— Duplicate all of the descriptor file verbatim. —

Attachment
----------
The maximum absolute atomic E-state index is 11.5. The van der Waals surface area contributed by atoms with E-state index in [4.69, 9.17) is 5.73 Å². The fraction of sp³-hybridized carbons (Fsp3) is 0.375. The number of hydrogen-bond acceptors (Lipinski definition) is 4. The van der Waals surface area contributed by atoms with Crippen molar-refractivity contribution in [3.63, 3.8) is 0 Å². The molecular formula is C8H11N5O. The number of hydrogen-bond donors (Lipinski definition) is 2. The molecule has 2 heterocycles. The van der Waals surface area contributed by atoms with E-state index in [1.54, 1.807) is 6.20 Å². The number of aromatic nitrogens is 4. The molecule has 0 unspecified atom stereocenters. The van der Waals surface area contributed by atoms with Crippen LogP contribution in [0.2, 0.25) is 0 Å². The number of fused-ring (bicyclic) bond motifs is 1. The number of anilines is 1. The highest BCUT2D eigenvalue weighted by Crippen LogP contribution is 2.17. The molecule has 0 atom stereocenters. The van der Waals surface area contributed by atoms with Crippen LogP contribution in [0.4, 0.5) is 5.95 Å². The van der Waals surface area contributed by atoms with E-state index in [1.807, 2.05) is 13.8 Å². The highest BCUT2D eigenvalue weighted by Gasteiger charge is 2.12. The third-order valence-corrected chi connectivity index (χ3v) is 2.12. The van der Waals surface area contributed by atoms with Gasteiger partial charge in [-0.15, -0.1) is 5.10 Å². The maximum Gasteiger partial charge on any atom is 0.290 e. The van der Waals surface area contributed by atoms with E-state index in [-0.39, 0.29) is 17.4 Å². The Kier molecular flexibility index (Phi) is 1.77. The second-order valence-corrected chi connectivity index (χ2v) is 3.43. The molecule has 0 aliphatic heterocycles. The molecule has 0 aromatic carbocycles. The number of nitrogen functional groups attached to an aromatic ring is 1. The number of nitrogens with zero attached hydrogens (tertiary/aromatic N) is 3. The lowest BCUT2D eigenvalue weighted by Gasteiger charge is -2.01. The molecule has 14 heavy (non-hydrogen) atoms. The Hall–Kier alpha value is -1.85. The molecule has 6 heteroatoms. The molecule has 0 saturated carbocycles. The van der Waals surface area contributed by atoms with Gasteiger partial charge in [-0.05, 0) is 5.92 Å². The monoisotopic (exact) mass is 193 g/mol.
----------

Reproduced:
The maximum absolute atomic E-state index is 11.5. The van der Waals surface area contributed by atoms with E-state index in [4.69, 9.17) is 5.73 Å². The fraction of sp³-hybridized carbons (Fsp3) is 0.375. The number of hydrogen-bond acceptors (Lipinski definition) is 4. The van der Waals surface area contributed by atoms with Crippen molar-refractivity contribution in [3.63, 3.8) is 0 Å². The molecular formula is C8H11N5O. The number of hydrogen-bond donors (Lipinski definition) is 2. The molecule has 2 heterocycles. The van der Waals surface area contributed by atoms with E-state index in [1.54, 1.807) is 6.20 Å². The number of aromatic nitrogens is 4. The molecule has 0 unspecified atom stereocenters. The van der Waals surface area contributed by atoms with Crippen LogP contribution in [0.2, 0.25) is 0 Å². The number of fused-ring (bicyclic) bond motifs is 1. The number of anilines is 1. The highest BCUT2D eigenvalue weighted by Crippen LogP contribution is 2.17. The molecule has 0 atom stereocenters. The van der Waals surface area contributed by atoms with Crippen LogP contribution in [0.4, 0.5) is 5.95 Å². The van der Waals surface area contributed by atoms with E-state index in [1.807, 2.05) is 13.8 Å². The highest BCUT2D eigenvalue weighted by Gasteiger charge is 2.12. The third-order valence-corrected chi connectivity index (χ3v) is 2.12. The van der Waals surface area contributed by atoms with Gasteiger partial charge in [-0.15, -0.1) is 5.10 Å². The maximum Gasteiger partial charge on any atom is 0.290 e. The van der Waals surface area contributed by atoms with E-state index in [-0.39, 0.29) is 17.4 Å². The Kier molecular flexibility index (Phi) is 1.77. The second-order valence-corrected chi connectivity index (χ2v) is 3.43. The molecule has 0 aliphatic heterocycles. The molecule has 0 aromatic carbocycles. The number of nitrogen functional groups attached to an aromatic ring is 1. The number of nitrogens with zero attached hydrogens (tertiary/aromatic N) is 3. The lowest BCUT2D eigenvalue weighted by Gasteiger charge is -2.01. The molecule has 14 heavy (non-hydrogen) atoms. The Hall–Kier alpha value is -1.85. The molecule has 6 heteroatoms. The molecule has 0 saturated carbocycles. The van der Waals surface area contributed by atoms with Gasteiger partial charge in [-0.05, 0) is 5.92 Å². The monoisotopic (exact) mass is 193 g/mol.